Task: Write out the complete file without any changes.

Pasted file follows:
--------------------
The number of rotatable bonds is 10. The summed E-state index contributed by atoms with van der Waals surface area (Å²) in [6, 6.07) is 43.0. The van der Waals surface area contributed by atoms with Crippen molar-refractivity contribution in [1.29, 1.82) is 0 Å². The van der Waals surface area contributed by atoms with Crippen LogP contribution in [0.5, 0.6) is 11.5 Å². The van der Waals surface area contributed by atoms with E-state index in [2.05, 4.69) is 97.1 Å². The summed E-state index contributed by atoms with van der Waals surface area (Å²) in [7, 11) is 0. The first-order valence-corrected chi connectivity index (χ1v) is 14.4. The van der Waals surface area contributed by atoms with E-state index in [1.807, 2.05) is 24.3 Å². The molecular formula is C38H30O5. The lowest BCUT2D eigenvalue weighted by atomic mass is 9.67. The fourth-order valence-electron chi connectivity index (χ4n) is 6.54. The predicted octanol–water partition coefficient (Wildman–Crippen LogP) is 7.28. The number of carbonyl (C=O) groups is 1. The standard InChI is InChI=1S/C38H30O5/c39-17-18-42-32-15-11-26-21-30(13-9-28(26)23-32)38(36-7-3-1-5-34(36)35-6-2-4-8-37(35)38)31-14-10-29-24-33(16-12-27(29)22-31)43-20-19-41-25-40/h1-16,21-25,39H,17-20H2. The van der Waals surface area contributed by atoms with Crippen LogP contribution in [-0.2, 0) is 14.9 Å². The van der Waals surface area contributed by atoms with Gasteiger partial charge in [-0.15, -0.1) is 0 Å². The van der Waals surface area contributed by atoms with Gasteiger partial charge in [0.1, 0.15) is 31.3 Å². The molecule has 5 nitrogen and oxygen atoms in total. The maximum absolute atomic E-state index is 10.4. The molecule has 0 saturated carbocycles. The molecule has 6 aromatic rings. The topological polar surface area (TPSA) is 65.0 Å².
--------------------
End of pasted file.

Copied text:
The number of rotatable bonds is 10. The summed E-state index contributed by atoms with van der Waals surface area (Å²) in [6, 6.07) is 43.0. The van der Waals surface area contributed by atoms with Crippen molar-refractivity contribution in [1.29, 1.82) is 0 Å². The van der Waals surface area contributed by atoms with Crippen LogP contribution in [0.5, 0.6) is 11.5 Å². The van der Waals surface area contributed by atoms with E-state index in [2.05, 4.69) is 97.1 Å². The summed E-state index contributed by atoms with van der Waals surface area (Å²) in [7, 11) is 0. The first-order valence-corrected chi connectivity index (χ1v) is 14.4. The van der Waals surface area contributed by atoms with E-state index in [1.807, 2.05) is 24.3 Å². The molecular formula is C38H30O5. The lowest BCUT2D eigenvalue weighted by atomic mass is 9.67. The fourth-order valence-electron chi connectivity index (χ4n) is 6.54. The predicted octanol–water partition coefficient (Wildman–Crippen LogP) is 7.28. The number of carbonyl (C=O) groups is 1. The standard InChI is InChI=1S/C38H30O5/c39-17-18-42-32-15-11-26-21-30(13-9-28(26)23-32)38(36-7-3-1-5-34(36)35-6-2-4-8-37(35)38)31-14-10-29-24-33(16-12-27(29)22-31)43-20-19-41-25-40/h1-16,21-25,39H,17-20H2. The van der Waals surface area contributed by atoms with Crippen LogP contribution in [-0.2, 0) is 14.9 Å². The van der Waals surface area contributed by atoms with Gasteiger partial charge in [-0.15, -0.1) is 0 Å². The van der Waals surface area contributed by atoms with Gasteiger partial charge in [0.1, 0.15) is 31.3 Å². The molecule has 5 nitrogen and oxygen atoms in total. The maximum absolute atomic E-state index is 10.4. The molecule has 0 saturated carbocycles. The molecule has 6 aromatic rings. The topological polar surface area (TPSA) is 65.0 Å².